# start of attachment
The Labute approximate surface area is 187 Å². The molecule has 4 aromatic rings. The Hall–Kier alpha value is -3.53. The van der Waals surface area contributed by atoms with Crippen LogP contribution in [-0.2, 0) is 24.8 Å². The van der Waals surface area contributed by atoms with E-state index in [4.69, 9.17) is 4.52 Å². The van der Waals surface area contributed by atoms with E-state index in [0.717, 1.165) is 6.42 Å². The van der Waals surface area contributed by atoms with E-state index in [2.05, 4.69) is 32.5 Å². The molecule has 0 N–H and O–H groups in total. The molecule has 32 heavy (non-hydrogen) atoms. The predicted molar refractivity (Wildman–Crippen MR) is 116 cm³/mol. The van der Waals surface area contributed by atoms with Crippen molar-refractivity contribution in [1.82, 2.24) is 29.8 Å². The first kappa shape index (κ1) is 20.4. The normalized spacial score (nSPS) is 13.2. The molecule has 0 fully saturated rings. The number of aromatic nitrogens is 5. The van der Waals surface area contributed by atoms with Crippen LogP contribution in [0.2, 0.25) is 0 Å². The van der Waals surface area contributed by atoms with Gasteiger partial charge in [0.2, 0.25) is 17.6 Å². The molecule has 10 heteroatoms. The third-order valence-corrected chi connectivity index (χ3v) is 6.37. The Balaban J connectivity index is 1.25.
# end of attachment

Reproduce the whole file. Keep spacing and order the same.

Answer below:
The Labute approximate surface area is 187 Å². The molecule has 4 aromatic rings. The Hall–Kier alpha value is -3.53. The van der Waals surface area contributed by atoms with Crippen LogP contribution in [-0.2, 0) is 24.8 Å². The van der Waals surface area contributed by atoms with E-state index in [4.69, 9.17) is 4.52 Å². The van der Waals surface area contributed by atoms with E-state index in [0.717, 1.165) is 6.42 Å². The van der Waals surface area contributed by atoms with E-state index in [2.05, 4.69) is 32.5 Å². The molecule has 0 N–H and O–H groups in total. The molecule has 32 heavy (non-hydrogen) atoms. The predicted molar refractivity (Wildman–Crippen MR) is 116 cm³/mol. The van der Waals surface area contributed by atoms with Crippen molar-refractivity contribution in [1.82, 2.24) is 29.8 Å². The first kappa shape index (κ1) is 20.4. The normalized spacial score (nSPS) is 13.2. The molecule has 0 fully saturated rings. The number of aromatic nitrogens is 5. The van der Waals surface area contributed by atoms with Crippen LogP contribution in [0.2, 0.25) is 0 Å². The van der Waals surface area contributed by atoms with Gasteiger partial charge in [0.2, 0.25) is 17.6 Å². The molecule has 10 heteroatoms. The third-order valence-corrected chi connectivity index (χ3v) is 6.37. The Balaban J connectivity index is 1.25.